The Pupillage Gateway is an online application system for pupillage, operated by the Bar Council. This year, the Gateway has been fully live since 8th January: applicants can start, edit and submit applications via the Gateway until 7th February 2018; interviews and assessments will take place between February and April 2018; and offers for pupillage can only be made on or after 3rd May 2018.
Chambers are free to override the Bar Council’s suggested questions and ask up to seven questions of their own, or accept the suggested questions and add up to five questions of their own.
The first suggested question is about you:
Remember not to waste words telling barristers what they do, or what makes them good at their job. Focus on your character, your skills and your experiences.
What do they say about you as an individual, why are they relevant to the Bar and how can you use them to persuade the reader that you will make a good barrister?
Although the second suggested question is about your chosen chambers and practice area(s), do not forget to convince the reader why you are the right person for their chambers and practice area(s):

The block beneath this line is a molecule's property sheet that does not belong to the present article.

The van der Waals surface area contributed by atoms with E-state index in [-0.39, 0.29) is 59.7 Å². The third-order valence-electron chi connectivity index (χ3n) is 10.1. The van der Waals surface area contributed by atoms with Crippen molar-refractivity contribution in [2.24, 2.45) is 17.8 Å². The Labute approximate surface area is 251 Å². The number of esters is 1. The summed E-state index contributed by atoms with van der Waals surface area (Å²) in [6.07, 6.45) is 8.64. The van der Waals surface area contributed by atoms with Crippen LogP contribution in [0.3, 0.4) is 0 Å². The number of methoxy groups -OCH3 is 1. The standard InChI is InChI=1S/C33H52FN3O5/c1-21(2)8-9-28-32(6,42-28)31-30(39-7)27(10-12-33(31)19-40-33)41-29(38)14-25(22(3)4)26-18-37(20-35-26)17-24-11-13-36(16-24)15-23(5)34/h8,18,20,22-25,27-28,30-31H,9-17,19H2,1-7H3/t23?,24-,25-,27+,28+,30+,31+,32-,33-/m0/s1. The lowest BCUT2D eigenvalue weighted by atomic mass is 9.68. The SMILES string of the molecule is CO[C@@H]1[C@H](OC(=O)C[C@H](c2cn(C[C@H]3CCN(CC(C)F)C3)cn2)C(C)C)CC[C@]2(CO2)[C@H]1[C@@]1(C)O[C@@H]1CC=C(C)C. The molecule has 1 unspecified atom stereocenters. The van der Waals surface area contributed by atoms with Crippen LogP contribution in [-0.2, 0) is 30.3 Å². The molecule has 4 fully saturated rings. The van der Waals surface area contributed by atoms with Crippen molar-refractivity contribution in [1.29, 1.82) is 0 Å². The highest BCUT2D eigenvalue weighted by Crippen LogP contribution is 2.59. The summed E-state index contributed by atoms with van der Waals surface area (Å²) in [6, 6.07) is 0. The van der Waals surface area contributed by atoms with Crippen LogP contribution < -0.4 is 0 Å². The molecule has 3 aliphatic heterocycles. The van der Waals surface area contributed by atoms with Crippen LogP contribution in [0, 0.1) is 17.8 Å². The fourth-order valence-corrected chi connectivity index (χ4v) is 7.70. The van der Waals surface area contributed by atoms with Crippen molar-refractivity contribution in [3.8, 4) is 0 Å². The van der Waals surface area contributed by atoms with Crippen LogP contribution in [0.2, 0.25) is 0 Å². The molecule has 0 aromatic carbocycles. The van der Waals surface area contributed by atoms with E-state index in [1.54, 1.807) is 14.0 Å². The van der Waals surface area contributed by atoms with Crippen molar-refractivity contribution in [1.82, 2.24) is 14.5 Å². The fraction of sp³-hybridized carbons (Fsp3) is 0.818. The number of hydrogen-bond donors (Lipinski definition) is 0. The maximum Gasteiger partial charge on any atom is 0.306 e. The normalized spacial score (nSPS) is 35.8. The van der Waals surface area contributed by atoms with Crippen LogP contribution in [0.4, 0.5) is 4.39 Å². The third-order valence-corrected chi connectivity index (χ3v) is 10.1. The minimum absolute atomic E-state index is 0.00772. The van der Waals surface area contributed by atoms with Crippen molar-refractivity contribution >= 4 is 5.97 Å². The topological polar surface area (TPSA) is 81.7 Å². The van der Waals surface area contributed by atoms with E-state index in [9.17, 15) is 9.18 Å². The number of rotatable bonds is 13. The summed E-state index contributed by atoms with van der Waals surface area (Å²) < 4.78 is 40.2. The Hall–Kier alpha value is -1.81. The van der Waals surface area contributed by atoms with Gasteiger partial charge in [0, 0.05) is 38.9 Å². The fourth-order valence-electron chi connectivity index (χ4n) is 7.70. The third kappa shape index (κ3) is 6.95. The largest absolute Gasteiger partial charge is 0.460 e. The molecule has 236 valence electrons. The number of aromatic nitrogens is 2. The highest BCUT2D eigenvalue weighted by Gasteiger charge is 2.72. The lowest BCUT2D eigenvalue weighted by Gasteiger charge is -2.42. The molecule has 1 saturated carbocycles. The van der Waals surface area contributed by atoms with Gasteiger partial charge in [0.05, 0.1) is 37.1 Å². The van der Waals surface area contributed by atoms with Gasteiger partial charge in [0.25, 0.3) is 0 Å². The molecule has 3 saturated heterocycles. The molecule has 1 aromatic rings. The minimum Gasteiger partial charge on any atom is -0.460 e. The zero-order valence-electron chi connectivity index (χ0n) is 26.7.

Conduct thorough research on your chosen chambers and be specific about the factors which motivate your application.
In addition to practice area(s), you may want to talk about diversity in chambers, a case or the work of an individual barrister. However, try not to focus solely on a landmark case or the work of QCs; show that you understand and are suited to the work that you would be doing as a pupil and very junior tenant.
If you have completed a mini-pupillage at your chosen chambers, use it to structure your answer. Show that you paid attention during your mini-pupillage (keep a written journal of mini-pupillages!) and that you have a realistic understanding of what life would be like in that chambers, as a pupil and very junior tenant.
If you haven’t completed a mini-pupillage at your chosen chambers, try to refer to a time when you observed a barrister from that chambers in court or met one via an Inn of Court or at an event. Make sure that you research the type of work carried out by members of chambers, from the most junior end to the most senior end. In addition to chambers’ websites, research the work of specific barristers on legal databases.
Most, if not all, applicants will receive rejections. If and when the process gets tough, remember to treat it as a learning opportunity rather than a failure.
The Bar Council and The Lawyer Portal wish you luck with your pupillage applications.
Published: 16/01/18 Author: Benjamin Burns, Education and Training Policy Analyst at the Bar Council
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